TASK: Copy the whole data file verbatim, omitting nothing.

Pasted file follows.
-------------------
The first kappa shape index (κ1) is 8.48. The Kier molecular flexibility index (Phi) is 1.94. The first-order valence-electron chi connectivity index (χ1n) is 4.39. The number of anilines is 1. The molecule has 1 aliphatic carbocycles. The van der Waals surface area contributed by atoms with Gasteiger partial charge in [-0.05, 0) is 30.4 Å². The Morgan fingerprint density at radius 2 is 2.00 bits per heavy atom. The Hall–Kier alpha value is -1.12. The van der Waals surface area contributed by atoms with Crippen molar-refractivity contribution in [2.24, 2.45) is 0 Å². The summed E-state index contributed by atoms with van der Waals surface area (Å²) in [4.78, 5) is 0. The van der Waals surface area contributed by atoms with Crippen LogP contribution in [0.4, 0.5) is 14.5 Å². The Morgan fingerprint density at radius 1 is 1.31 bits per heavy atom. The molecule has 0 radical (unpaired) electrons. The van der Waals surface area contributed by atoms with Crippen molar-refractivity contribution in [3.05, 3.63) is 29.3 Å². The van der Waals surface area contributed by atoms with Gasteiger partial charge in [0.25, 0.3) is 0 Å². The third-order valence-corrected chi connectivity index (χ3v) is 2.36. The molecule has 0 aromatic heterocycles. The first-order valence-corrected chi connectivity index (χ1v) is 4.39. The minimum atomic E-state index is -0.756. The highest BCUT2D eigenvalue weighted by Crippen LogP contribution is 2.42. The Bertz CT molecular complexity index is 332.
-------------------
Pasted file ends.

The first kappa shape index (κ1) is 8.48. The Kier molecular flexibility index (Phi) is 1.94. The first-order valence-electron chi connectivity index (χ1n) is 4.39. The number of anilines is 1. The molecule has 1 aliphatic carbocycles. The van der Waals surface area contributed by atoms with Gasteiger partial charge in [-0.05, 0) is 30.4 Å². The Morgan fingerprint density at radius 2 is 2.00 bits per heavy atom. The Hall–Kier alpha value is -1.12. The van der Waals surface area contributed by atoms with Crippen molar-refractivity contribution in [2.24, 2.45) is 0 Å². The summed E-state index contributed by atoms with van der Waals surface area (Å²) in [4.78, 5) is 0. The van der Waals surface area contributed by atoms with Crippen LogP contribution in [0.4, 0.5) is 14.5 Å². The Morgan fingerprint density at radius 1 is 1.31 bits per heavy atom. The molecule has 0 radical (unpaired) electrons. The van der Waals surface area contributed by atoms with Crippen molar-refractivity contribution in [3.05, 3.63) is 29.3 Å². The van der Waals surface area contributed by atoms with Gasteiger partial charge in [0.25, 0.3) is 0 Å². The third-order valence-corrected chi connectivity index (χ3v) is 2.36. The molecule has 0 aromatic heterocycles. The first-order valence-corrected chi connectivity index (χ1v) is 4.39. The minimum atomic E-state index is -0.756. The highest BCUT2D eigenvalue weighted by Crippen LogP contribution is 2.42. The Bertz CT molecular complexity index is 332.